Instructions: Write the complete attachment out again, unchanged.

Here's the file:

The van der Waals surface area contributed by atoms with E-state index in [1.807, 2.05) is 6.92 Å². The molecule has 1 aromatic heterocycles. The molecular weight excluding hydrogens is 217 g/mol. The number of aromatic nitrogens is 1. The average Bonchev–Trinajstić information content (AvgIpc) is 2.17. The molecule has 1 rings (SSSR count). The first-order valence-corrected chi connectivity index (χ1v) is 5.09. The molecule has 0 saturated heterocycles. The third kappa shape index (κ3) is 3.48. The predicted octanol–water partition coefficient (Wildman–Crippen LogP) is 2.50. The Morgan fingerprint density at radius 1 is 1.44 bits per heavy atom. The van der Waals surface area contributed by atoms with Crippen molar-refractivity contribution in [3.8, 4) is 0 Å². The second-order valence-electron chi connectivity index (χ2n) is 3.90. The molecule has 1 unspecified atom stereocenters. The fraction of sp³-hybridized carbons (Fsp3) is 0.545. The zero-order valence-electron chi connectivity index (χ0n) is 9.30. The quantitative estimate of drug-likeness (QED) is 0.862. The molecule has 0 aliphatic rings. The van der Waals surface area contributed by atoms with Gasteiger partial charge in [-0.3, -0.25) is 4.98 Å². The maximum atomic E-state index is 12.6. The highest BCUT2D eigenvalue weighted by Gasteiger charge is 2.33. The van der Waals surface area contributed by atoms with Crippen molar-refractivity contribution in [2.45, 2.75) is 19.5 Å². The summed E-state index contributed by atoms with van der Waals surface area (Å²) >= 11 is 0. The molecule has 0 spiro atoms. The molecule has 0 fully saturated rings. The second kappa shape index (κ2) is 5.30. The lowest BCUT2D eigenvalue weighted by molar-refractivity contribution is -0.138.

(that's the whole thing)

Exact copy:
The van der Waals surface area contributed by atoms with E-state index in [1.807, 2.05) is 6.92 Å². The molecule has 1 aromatic heterocycles. The molecular weight excluding hydrogens is 217 g/mol. The number of aromatic nitrogens is 1. The average Bonchev–Trinajstić information content (AvgIpc) is 2.17. The molecule has 1 rings (SSSR count). The first-order valence-corrected chi connectivity index (χ1v) is 5.09. The molecule has 0 saturated heterocycles. The third kappa shape index (κ3) is 3.48. The predicted octanol–water partition coefficient (Wildman–Crippen LogP) is 2.50. The Morgan fingerprint density at radius 1 is 1.44 bits per heavy atom. The van der Waals surface area contributed by atoms with Crippen molar-refractivity contribution in [3.8, 4) is 0 Å². The second-order valence-electron chi connectivity index (χ2n) is 3.90. The molecule has 1 unspecified atom stereocenters. The fraction of sp³-hybridized carbons (Fsp3) is 0.545. The zero-order valence-electron chi connectivity index (χ0n) is 9.30. The quantitative estimate of drug-likeness (QED) is 0.862. The molecule has 0 aliphatic rings. The van der Waals surface area contributed by atoms with Gasteiger partial charge in [-0.3, -0.25) is 4.98 Å². The maximum atomic E-state index is 12.6. The highest BCUT2D eigenvalue weighted by Gasteiger charge is 2.33. The van der Waals surface area contributed by atoms with Crippen molar-refractivity contribution in [2.45, 2.75) is 19.5 Å². The summed E-state index contributed by atoms with van der Waals surface area (Å²) >= 11 is 0. The molecule has 0 spiro atoms. The molecule has 0 fully saturated rings. The second kappa shape index (κ2) is 5.30. The lowest BCUT2D eigenvalue weighted by molar-refractivity contribution is -0.138.